Churchill & Son
17th June 2021
Cheery Friday Greetings to our Learning How to Learners!
Book of the Month
Churchill & Son, by Josh Ireland. Reaching the end of a fantastic book like Churchill & Son is bittersweet. There’s a feeling of satisfaction with the closure, but that satisfaction is mixed with the sad knowledge that you will not be able to return and spend more time with characters and a story you’ve become entranced by. Winston Churchill is one of history’s astonishing figures—an ostracized man who saw a future few others wished to see. His accurate vision, combined with his ability to unite and marshal his country’s (and others’) forces to combat the Nazi juggernaut was unparalleled. But when it came to Churchill’s son, Winston took a path that virtually everyone—especially Churchill’s long-suffering wife Clementine—could see was bound for disaster. By overcompensating for his own neglected upbringing, Churchill groomed his son to become a spoiled, overbearing, overweening character whose descent into alcoholism left him with few friends, and lost him even the respect of his father. As this book so eloquently reveals, being the son of a great man can truly be a curse. This is an amazing behind-the-scenes story of what was really going on from a family perspective during some of the most tumultuous political upheavals of modern history. This book was hard to put down—highly recommended! (Also good for audio.)
How to Tap Memory Systems to Deepen Learning
Deborah Kris’s article for PBS and NPR on Uncommon Sense Teaching is the best we’ve read – it captures some of the book’s central themes. Key grafs: “Memorization can get a bad rap in education debates, conjuring images of mindless repetition or a ‘drill and kill’ pedagogy. After all, why memorize something when we can look it up on our phone?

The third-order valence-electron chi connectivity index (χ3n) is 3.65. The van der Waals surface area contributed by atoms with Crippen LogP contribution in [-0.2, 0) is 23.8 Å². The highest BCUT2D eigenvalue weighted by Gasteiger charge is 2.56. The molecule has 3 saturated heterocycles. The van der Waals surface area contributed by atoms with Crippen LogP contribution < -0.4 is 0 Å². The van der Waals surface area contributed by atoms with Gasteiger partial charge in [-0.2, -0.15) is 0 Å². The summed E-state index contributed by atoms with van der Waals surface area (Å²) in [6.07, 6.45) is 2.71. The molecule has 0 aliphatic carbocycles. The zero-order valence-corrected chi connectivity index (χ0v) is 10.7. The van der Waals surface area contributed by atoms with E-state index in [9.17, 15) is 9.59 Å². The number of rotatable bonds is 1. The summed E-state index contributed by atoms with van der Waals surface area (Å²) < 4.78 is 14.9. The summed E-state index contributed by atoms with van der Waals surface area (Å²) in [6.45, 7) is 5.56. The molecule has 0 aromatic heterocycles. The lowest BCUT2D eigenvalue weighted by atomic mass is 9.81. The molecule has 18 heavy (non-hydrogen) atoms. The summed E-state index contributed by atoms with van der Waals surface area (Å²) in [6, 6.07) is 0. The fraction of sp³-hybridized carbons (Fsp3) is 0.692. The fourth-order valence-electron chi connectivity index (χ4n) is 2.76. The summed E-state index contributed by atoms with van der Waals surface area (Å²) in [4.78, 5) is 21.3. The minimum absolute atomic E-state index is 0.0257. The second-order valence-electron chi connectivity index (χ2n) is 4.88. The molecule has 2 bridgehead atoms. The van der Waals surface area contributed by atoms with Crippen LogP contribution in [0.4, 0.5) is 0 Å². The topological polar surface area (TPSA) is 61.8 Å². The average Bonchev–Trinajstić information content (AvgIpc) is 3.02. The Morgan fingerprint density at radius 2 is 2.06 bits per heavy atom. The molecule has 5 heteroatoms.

“But memory is inextricably tied to learning. ‘You don’t really really learn anything unless you have it in your long-term memory,’ says Barbara Oakley, co-author of the new book Uncommon Sense Teaching: Practical Insights in Brain Science to Help Students Learn. When teachers have a better understanding of the brain’s memory systems, they can help students develop stronger study habits and engage them in deep learning.
“Our brains are wired to acquire ‘biologically primary material’ with very little effort – think of a toddler learning their first language. Oakley calls this the ‘easy stuff.’ Biologically secondary material – or ‘the hard stuff’ – includes skills that we haven’t yet evolved to do, but that we can acquire and store in our long-term memory with instruction and practice. These include reading, writing and mathematics.
“In classrooms, some students absorb and master these skills faster than others. Oakley calls these ‘race car learners’ who zoom to the finish line. In contrast ‘other students have hiker brains,’ says Oakley. ‘They get to the finish line, but more slowly.’
“Despite what students typically believe, speed is not necessarily an advantage, says Oakley, and understanding memory systems can help teachers support both the race car and hiker approaches to learning.”
ASEE Presents: Master Class on Effective Teaching – June 21, 22, & 23, from 12 – 4 PM, ET
The Master Class on Effective Teaching is almost upon us! Barb and her colleagues will walk you as a university-level professor, K-12 teacher, parent, guardian, vocational instructor, learning officer in business, through a new, more neuroscientifically-based way of looking at teaching. Most great teachers (like you!) are great because you intuit what learners need, and when. This upcoming Master Class will provide you with insight into why you do what you do in your teaching. We’ll show you how some common teaching processes can actually inhibit students’ abilities to learn. The materials are based on the critically praised Uncommon Sense Teaching. Register here!
Interview Barb’s interview with Khan Academy!
If you ever wanted proof that flashcards are effective, take a read of this back-handedly humorous article about US soldiers who exposed nuclear weapons secrets through their diligent use of flashcard apps. “For US soldiers tasked with the custody of nuclear weapons in Europe, the stakes are high. Security protocols are lengthy, detailed and need to be known by heart. To simplify this process, some service members have been using publicly visible flashcard learning apps — inadvertently revealing a multitude of sensitive security protocols about US nuclear weapons and the bases at which they are stored.” [Hat tip: David Handel, creator of our favorite flash card app: iDoRecall.]
That’s all for this week. Have a happy week in Learning How to Learn!
Barb, Terry, and the entire Learning How to Learn team